As was widely expected, President Obama made income inequality a focal point of his 2014 State of the Union address. While recognizing the limits of his own power in dealing with this economic issue while Congress remains intransigent, Obama nevertheless pledged to "take steps without legislation to expand opportunity for more American families." One such step promised during the address was an executive order to raise the minimum wage to $10.10 for federal contract workers.
Labor activists and liberal politicians have long championed a rise in the federal minimum wage, and the American public is firmly behind the effort, as roughly three-quarters of Americans have voiced their support for a minimum-wage hike. But while this executive order is a step in the right direction, it's important to also consider just how limited -- and thus, largely ineffective -- it actually is.
Let's first consider the number of people who actually make minimum wage, or less than minimum wage, who might be helped by legislation to raise it:
Between those earning the minimum wage and those earning less than minimum wage -- a number of jobs are exempt from minimum-wage laws, including full-time or vocational students working in several industries and the disabled (if the disability prevents full capabilities at the job) -- 3.6 million Americans might conceivably be helped by new minimum-wage laws.
Obama's executive order doesn't actually affect these people, unless they happen to work for federal contractors. There were roughly 2 million federal contract workers when the Economic Policy Institute examined the government's numbers in 2009. Of these, an estimated 560,000 were paid $12 an hour or less. Roughly one in five federal contract workers earned less than poverty-level wages, which in 2014 works out to be $11,670 for an individual and $23,850 for a family of four. By comparison, working full time at the present $7.35 minimum wage, with no time off at all, would earn one person $15,080. If you had to support anyone other than yourself, you'd be under the poverty line.
While a number of federal contractors might benefit from raising the minimum wage, most won't. Let's update our graph to reflect this new reality, under the assumption that roughly 80% of low-wage federal contract employees might benefit from Obama's executive order:
The slice that might benefit isn't the second blue slice representing 1.6 million above-poverty federal contractors; it's the tiny dark blue slice, barely visible, wedged between that 1.6 million and the nearly 139 million workers that make up the rest of the American economy. In percentage terms, below-poverty federal contractors make up a third of a percent of the entire American labor force.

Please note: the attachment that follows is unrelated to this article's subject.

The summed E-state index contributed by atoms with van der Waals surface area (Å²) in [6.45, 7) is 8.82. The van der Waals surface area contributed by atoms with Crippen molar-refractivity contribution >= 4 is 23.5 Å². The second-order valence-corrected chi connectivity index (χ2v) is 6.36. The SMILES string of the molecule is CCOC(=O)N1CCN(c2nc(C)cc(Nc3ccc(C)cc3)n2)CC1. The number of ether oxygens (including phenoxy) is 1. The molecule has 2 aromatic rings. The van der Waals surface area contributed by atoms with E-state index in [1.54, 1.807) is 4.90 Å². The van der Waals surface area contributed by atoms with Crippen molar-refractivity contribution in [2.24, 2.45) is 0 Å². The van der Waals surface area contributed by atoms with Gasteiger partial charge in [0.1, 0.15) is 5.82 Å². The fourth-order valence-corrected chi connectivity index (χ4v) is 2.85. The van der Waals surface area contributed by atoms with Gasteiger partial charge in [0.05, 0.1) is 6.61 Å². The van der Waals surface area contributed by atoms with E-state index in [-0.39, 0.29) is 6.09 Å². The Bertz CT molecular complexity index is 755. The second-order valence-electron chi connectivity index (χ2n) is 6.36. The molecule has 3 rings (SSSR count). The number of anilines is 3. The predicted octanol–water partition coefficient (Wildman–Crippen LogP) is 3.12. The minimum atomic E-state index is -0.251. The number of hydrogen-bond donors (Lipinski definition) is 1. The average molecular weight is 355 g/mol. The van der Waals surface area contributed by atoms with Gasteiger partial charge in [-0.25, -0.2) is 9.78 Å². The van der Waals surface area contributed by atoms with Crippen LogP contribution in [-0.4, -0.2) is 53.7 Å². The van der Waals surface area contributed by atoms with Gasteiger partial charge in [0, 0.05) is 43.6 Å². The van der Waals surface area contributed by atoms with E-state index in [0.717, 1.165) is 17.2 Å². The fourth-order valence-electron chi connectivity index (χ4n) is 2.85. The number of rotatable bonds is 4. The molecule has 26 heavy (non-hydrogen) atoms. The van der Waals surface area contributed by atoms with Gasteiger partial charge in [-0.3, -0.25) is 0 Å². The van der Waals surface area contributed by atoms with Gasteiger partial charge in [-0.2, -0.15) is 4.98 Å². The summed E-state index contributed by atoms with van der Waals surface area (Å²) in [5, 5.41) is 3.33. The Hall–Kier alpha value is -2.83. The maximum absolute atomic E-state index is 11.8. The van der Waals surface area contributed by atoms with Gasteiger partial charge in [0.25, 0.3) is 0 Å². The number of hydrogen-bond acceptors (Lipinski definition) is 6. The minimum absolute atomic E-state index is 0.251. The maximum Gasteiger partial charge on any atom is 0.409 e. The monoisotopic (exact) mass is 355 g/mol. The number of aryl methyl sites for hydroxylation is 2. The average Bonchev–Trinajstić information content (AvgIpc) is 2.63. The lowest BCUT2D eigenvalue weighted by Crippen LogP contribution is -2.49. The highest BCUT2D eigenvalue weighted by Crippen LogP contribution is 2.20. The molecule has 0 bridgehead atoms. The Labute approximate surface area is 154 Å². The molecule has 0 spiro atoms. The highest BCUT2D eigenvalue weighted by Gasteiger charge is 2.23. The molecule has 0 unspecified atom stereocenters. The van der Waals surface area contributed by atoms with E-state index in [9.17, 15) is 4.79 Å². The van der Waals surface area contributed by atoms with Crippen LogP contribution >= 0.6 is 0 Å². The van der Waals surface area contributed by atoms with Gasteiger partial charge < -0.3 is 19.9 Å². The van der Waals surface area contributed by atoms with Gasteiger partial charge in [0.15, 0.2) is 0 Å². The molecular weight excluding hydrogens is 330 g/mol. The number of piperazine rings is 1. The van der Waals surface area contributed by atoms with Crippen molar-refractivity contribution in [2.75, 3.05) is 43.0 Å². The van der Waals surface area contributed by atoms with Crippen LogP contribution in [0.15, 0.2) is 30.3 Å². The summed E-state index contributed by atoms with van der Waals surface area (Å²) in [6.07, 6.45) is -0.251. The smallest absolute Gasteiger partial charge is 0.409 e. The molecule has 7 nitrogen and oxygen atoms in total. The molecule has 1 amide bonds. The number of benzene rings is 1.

But wait! It gets worse! The executive order won't cover existing federal contract workers, but will apply only to those hired beginning in 2015. Since Obama took office, annual federal contract spending has actually declined, from $540 billion in 2009 to $460 billion in 2013. While that might hearten small-government advocates, it also means that fewer contract employees are likely to be hired in the future, barring a major reversal of the trend, which is bound to further reduce the impact of the wage hike. Nor will the executive order cover disabled workers, who have been a glaring exemption from the Fair Labor Standards Act. Roughly 420,000 disabled Americans are employed by programs coordinated through all levels of government, but it's unknown how many would be affected by the executive order.
However, enacting an across-the-board minimum-wage increase through Congressional legislation would have an enormous impact on the American workforce. Last year, the Economic Policy Institute undertook a study on raising the federal minimum wage to $10.10 an hour and found two things of particular importance. First, a $10.10 minimum wage would be the highest real (adjusted for inflation) minimum wage in almost 50 years -- at an effective annualized rate of $19,800, this new rate would be higher than the all-time real annualized high of $19,600 set in 1968. And second, by the time the minimum wage rises to $10.10 an hour, 16.7 million workers would receive more pay and another 11.1 million workers would indirectly benefit from the pay raise of their fellow Americans:
While Obama's executive order may not help any government contractors today, and while it's not likely to help many in the future, it does begin an important conversation with the American public over the value of a higher minimum wage. If that conversation leads to legislation, it might turn out to be a valuable act after all.
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